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You might want to keep an eye on other contemporary developments of the notion of evidence. For example, according to Tim Williamson (see his Knowledge and its limits), the evidence a person has consists of everything that person knows.

This is a thouroughly non-Bayesian understanding of evidence.

I'm not familiar with Williamson specifically, but basically every apparently non-Bayesian method I've seen either reduces to Bayesian (though the author may not realize it), is qualitatively similar but quantitatively flawed (which humans are in many psychophysical tests), or just plain doesn't work (either logically/mathematically flawed, or is so unlike what we normally call evidence as to not really be the same thing). Is Williamson none of these? (Bayesian inference in principle ought to be applied to all knowledge that you have.) – Rex Kerr – 2012-12-11T20:36:39.057

The idea is that the right way to think of evidence is not as building blocks on the way to knowledge, but as the end-product of the process -- knowledge itself. Williamson's theory is not about the dynamics of belief update, for example, but designed to solve certain problems with externalist epistemologies such as his. I thought I'd point to his work in an answer, as he is a very important contemporary epistemologist with non-standard views on evidence; it is useful to show that "evidence" is a term of art, and might be used differently by different theorists. – Schiphol – 2012-12-12T21:25:46.370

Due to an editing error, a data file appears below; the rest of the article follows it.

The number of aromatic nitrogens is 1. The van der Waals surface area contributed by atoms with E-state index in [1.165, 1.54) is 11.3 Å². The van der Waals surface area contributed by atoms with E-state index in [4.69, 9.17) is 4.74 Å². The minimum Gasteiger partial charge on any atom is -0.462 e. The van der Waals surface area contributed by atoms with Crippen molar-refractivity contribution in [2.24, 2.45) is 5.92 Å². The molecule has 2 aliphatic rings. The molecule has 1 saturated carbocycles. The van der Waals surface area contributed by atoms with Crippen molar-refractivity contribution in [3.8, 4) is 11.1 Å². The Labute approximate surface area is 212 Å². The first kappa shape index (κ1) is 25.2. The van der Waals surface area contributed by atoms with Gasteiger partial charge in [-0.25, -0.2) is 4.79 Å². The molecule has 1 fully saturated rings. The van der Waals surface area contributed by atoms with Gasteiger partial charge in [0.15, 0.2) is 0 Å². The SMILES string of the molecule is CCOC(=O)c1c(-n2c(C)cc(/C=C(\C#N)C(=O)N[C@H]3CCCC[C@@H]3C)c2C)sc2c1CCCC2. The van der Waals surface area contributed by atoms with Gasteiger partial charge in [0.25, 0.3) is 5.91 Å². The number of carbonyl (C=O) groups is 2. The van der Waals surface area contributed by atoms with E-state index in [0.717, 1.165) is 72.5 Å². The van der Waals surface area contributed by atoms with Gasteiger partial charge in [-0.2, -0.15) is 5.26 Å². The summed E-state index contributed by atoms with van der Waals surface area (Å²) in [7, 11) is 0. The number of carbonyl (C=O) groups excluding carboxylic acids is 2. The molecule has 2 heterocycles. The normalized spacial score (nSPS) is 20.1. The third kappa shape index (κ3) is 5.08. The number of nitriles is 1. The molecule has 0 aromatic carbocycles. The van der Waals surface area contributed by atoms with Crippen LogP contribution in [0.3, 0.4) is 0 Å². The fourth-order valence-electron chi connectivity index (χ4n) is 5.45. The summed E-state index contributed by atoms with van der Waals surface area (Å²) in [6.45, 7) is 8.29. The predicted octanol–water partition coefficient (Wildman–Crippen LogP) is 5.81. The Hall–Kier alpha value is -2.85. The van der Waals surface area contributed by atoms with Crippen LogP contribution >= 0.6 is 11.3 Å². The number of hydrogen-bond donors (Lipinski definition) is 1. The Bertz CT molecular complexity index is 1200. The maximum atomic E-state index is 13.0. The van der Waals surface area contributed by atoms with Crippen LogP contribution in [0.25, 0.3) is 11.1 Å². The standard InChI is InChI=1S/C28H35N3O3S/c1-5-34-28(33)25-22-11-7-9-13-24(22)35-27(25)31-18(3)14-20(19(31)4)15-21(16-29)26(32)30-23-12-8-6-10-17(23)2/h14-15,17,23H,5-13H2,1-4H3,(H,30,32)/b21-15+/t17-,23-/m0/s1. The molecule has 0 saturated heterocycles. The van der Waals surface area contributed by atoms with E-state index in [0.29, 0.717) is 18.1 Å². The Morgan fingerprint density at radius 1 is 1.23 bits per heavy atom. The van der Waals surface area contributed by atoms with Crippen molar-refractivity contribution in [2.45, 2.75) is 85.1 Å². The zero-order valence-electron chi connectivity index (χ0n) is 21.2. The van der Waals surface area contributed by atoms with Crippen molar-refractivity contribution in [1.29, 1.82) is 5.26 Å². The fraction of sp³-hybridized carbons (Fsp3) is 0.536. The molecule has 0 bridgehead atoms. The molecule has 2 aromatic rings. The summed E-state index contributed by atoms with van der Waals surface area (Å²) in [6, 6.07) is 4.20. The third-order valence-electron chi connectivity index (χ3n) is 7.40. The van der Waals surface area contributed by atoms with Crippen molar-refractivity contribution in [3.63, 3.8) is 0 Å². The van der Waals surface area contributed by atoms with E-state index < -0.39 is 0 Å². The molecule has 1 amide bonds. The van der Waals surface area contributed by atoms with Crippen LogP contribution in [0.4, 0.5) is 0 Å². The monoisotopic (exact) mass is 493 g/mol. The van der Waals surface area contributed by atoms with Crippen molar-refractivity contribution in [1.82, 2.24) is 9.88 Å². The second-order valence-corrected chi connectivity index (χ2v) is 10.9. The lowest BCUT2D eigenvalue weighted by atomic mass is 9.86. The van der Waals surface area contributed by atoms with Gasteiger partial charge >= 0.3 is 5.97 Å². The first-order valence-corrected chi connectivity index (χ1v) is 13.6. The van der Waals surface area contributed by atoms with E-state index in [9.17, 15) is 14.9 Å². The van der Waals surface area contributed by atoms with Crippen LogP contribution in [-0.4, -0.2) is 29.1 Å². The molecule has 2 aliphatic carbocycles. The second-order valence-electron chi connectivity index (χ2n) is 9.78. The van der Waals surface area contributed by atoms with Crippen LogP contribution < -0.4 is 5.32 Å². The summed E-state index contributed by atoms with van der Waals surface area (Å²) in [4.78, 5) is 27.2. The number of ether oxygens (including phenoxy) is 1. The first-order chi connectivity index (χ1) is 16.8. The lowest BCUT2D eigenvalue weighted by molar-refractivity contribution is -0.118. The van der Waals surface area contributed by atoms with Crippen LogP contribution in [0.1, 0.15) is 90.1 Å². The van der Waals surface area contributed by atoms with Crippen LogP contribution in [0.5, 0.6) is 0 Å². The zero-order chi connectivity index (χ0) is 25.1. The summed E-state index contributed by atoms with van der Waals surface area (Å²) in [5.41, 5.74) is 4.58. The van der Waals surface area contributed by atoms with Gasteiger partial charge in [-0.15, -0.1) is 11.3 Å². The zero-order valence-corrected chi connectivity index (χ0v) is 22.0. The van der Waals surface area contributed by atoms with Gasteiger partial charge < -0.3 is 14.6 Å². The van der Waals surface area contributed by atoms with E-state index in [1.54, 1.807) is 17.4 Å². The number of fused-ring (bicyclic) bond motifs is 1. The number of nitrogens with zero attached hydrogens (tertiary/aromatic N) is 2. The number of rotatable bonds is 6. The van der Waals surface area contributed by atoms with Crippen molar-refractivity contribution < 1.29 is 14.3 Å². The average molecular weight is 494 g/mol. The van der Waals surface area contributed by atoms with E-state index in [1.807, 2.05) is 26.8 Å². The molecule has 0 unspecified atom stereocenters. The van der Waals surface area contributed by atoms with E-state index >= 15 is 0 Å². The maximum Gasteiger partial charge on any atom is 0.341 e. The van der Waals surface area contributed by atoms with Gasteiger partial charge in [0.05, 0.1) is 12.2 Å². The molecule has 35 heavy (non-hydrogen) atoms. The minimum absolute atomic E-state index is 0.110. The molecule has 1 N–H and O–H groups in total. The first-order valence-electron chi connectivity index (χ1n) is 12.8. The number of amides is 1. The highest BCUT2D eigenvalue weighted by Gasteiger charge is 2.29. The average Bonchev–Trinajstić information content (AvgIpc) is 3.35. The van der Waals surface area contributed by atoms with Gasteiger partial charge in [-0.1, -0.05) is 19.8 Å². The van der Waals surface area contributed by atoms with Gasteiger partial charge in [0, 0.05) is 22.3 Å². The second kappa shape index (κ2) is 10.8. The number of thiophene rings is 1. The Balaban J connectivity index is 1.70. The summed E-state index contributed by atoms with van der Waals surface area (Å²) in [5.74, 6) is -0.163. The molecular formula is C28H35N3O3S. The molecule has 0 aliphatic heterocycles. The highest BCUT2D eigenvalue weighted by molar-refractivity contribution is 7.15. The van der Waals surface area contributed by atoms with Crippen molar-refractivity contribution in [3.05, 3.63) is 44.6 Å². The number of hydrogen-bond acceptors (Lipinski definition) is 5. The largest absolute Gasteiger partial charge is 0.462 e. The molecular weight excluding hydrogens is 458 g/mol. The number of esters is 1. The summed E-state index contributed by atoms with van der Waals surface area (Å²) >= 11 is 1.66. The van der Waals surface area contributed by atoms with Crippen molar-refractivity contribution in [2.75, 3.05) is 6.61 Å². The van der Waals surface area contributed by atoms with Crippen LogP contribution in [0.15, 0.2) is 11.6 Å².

Interesting, thanks! Sounds like it's worth a look if I get the time. – Rex Kerr – 2012-12-12T21:31:38.893

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Rex Kerr's assessment is correct. Evidence is a piece of information that increases or decreases confidence in a determination.

The logic in mathematics has the same basis as the logic in philosophy (though it comes across perhaps as far more elegant and useful). For discussion, you can proceed from the law of identity. If we know that a = a, then we can make some basic truth-statements. If a = a and b = b, a cannot equal b. If we can make truth-statements, we can assess our confidence that such a statement is true. Confidence is, in all fields, inextricably connected with evidence.

The difference between philosophy and mathematics is that mathematics never, in any way, departs from that language. It could never disregard the law of identity. If I have four objects and take away two, two remain. Two remain because two remain, and there is no amount of evidence (nor any evidence) that can be brought to bear to show that more than two remain. It is because of this that mathematics is capable of making proofs. Working with quantities, whether real or virtual, will invariably result in the same answers to our questions.

These are not man-made rules, but tautologies. A must be A, or A would not exist and posing the question of some object being itself would never have been made.

A bit of a digression, but it shows that Bayesian probability has a strong basis in logical thought.